Psalm 39 begins with the writer reflecting on their silence in the presence of wickedness.
But then, as commentator J. Clinton McCann, Jr. writes, “the psalmist speaks his or her way to hope.” Scholar Walter Brueggemann says, “The Psalm evidences courage and ego strength before Yahweh which permits an act of hope, expectant imperatives, and an insistence that things be changed before it is too late.”
In recent weeks, we’ve once again had to confront when our silence itself is sin—both personally, and as the collective people of God. And though mere speaking about the wickedness of racism is insufficient to dismantle its hold on our American systems and institutions—what are some ways that we can break that silence and start to speak our way to hope? How do we begin to articulate our own complicity and speak together “an insistence that things be changed before it is too late”?
I took the photo below at the NAACP caravan a couple of weeks ago. How and when is
silence a kind of violence?
Let's pray the Psalm:
1 I said, “I will guard my ways that I may not sin with my tongue; I will keep a muzzle
on my mouth as long as the wicked are in my presence.”
2 I was silent and still; I held my peace to no avail; my distress grew worse,
3 my heart became hot within me. While I mused, the fire burned; then I spoke with my
4 “Lord, let me know my end, and what is the measure of my days; let me know how
fleeting my life is.
5 You have made my days a few handbreadths, and my lifetime is as nothing in your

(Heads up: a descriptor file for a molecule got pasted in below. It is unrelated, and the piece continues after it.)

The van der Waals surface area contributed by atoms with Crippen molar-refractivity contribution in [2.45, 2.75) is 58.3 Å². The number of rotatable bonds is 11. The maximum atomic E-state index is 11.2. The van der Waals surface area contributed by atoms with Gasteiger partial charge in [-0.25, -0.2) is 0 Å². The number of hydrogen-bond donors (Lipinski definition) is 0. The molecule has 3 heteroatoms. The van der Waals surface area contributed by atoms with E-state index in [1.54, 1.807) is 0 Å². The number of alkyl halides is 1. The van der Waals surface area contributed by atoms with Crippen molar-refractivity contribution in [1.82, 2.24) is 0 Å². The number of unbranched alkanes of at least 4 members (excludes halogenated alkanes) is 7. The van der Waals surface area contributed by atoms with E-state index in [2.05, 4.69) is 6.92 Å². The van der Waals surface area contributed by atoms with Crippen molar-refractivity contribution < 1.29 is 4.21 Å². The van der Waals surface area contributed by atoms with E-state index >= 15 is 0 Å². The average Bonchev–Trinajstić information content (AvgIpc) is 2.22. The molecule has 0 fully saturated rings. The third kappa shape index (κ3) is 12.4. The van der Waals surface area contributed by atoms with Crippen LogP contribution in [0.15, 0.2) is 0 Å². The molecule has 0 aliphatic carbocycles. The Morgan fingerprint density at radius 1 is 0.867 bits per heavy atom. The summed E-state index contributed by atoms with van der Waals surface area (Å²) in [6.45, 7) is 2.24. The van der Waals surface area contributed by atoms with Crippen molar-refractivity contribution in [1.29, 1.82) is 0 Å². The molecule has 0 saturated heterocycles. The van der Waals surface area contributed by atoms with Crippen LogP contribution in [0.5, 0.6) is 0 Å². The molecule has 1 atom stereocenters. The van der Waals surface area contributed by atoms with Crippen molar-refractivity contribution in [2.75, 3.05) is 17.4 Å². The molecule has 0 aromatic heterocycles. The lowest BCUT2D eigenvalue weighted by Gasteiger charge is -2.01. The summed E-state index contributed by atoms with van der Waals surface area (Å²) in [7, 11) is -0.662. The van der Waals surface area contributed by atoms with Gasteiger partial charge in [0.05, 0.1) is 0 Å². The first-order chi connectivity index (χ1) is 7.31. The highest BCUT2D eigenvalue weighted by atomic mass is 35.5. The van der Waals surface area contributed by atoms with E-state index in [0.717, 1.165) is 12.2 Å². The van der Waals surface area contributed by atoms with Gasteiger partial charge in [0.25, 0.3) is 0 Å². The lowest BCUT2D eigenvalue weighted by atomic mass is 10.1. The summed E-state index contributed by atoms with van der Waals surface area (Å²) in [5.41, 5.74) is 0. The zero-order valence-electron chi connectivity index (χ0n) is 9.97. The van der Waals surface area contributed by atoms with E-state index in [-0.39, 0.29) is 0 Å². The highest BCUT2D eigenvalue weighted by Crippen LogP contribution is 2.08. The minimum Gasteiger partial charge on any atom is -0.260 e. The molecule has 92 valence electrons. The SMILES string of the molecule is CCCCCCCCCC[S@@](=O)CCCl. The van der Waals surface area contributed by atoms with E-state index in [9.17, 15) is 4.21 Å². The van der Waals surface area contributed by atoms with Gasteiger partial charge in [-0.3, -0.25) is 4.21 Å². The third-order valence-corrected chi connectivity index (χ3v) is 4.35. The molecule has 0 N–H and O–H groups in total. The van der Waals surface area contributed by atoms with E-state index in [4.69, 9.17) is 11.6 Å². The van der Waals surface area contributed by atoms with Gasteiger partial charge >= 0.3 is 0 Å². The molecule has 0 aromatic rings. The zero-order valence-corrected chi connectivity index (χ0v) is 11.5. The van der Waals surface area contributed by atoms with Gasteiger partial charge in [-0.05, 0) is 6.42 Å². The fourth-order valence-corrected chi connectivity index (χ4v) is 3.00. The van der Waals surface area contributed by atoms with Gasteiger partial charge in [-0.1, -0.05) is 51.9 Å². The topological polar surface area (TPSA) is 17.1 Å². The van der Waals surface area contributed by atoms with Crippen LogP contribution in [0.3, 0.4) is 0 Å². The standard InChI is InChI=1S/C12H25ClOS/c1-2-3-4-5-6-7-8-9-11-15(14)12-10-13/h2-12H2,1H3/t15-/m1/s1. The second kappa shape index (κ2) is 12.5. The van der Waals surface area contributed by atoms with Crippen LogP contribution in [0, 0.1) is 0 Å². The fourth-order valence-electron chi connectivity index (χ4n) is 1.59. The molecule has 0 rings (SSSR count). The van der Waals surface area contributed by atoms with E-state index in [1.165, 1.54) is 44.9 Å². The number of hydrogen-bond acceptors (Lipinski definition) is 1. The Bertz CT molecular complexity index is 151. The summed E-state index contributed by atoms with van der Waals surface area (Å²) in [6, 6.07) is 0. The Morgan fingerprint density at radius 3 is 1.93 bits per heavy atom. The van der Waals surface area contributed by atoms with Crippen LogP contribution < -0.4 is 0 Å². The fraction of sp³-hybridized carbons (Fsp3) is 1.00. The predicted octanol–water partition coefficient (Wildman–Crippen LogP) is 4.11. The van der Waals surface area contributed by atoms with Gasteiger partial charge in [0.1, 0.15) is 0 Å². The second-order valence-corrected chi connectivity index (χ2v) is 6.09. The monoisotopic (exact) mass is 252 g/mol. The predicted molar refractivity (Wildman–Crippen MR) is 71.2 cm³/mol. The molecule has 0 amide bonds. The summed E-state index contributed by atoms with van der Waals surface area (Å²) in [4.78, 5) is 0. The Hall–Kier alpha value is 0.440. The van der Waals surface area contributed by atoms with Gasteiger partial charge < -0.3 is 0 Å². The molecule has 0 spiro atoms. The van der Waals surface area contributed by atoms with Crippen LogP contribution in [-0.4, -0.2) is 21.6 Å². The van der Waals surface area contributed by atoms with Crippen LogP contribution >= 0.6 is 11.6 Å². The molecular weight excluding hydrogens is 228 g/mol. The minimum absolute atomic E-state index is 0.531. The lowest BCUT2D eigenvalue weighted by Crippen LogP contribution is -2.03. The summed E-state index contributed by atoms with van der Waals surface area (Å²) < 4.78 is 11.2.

sight. Surely everyone stands as a mere breath.
6 Surely everyone goes about like a shadow. Surely for nothing they are in turmoil; they
heap up, and do not know who will gather.
7 “And now, O Lord, what do I wait for? My hope is in you.
8 Deliver me from all my transgressions. Do not make me the scorn of the fool.
9 I am silent; I do not open my mouth, for it is you who have done it.
10 Remove your stroke from me; I am worn down by the blows of your hand.
11 “You chastise mortals in punishment for sin, consuming like a moth what is dear to
them; surely everyone is a mere breath.
12 “Hear my prayer, O Lord, and give ear to my cry; do not hold your peace at my tears.
For I am your passing guest, an alien, like all my forebears.
13 Turn your gaze away from me, that I may smile again, before I depart and am no
in the great congregation;
see, I have not restrained my lips,
as you know, O Lord.
I have not hidden your saving help within my heart,
I have spoken of your faithfulness and your salvation;
I have not concealed your steadfast love and your faithfulness
from the great congregation.
Do not, O Lord, withhold
your mercy from me;
let your steadfast love and your faithfulness
keep me safe for ever.
For evils have encompassed me
my iniquities have overtaken me,
until I cannot see;
they are more than the hairs of my head,
and my heart fails me.
Be pleased, O Lord, to deliver me;
O Lord, make haste to help me.
Let all those be put to shame and confusion
who seek to snatch away my life;
let those be turned back and brought to dishonour
who desire my hurt.
Let those be appalled because of their shame
who say to me, ‘Aha, Aha!’
But may all who seek you
rejoice and be glad in you;
may those who love your salvation
say continually, ‘Great is the Lord!’
As for me, I am poor and needy,
but the Lord takes thought for me.
You are my help and my deliverer;
do not delay, O my God.